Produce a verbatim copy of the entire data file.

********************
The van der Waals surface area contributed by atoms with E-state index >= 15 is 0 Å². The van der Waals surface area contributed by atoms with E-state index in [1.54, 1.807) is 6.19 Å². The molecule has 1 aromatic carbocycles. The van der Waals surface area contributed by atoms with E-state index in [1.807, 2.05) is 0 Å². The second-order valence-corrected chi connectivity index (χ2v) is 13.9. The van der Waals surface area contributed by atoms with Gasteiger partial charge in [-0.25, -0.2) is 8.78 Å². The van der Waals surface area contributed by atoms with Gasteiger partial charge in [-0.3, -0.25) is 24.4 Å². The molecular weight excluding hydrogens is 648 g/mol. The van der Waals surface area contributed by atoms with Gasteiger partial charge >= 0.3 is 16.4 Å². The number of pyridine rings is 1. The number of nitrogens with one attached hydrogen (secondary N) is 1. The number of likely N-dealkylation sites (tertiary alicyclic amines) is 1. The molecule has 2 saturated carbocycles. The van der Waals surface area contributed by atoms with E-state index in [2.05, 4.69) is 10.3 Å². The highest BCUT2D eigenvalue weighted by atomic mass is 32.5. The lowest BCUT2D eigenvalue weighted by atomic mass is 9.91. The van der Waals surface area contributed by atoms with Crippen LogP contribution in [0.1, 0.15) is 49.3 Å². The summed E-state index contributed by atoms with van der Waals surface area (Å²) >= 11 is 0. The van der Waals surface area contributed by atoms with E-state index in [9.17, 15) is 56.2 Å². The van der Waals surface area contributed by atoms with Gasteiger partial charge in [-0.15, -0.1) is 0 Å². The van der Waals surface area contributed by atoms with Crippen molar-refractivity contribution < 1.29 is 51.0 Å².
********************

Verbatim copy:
The van der Waals surface area contributed by atoms with E-state index >= 15 is 0 Å². The van der Waals surface area contributed by atoms with E-state index in [1.54, 1.807) is 6.19 Å². The molecule has 1 aromatic carbocycles. The van der Waals surface area contributed by atoms with E-state index in [1.807, 2.05) is 0 Å². The second-order valence-corrected chi connectivity index (χ2v) is 13.9. The van der Waals surface area contributed by atoms with Gasteiger partial charge in [-0.25, -0.2) is 8.78 Å². The van der Waals surface area contributed by atoms with Gasteiger partial charge in [-0.3, -0.25) is 24.4 Å². The molecular weight excluding hydrogens is 648 g/mol. The van der Waals surface area contributed by atoms with Gasteiger partial charge >= 0.3 is 16.4 Å². The number of pyridine rings is 1. The number of nitrogens with one attached hydrogen (secondary N) is 1. The number of likely N-dealkylation sites (tertiary alicyclic amines) is 1. The molecule has 2 saturated carbocycles. The van der Waals surface area contributed by atoms with E-state index in [2.05, 4.69) is 10.3 Å². The highest BCUT2D eigenvalue weighted by atomic mass is 32.5. The lowest BCUT2D eigenvalue weighted by atomic mass is 9.91. The van der Waals surface area contributed by atoms with Crippen LogP contribution in [0.1, 0.15) is 49.3 Å². The summed E-state index contributed by atoms with van der Waals surface area (Å²) >= 11 is 0. The van der Waals surface area contributed by atoms with E-state index in [9.17, 15) is 56.2 Å². The van der Waals surface area contributed by atoms with Gasteiger partial charge in [-0.15, -0.1) is 0 Å². The van der Waals surface area contributed by atoms with Crippen molar-refractivity contribution < 1.29 is 51.0 Å².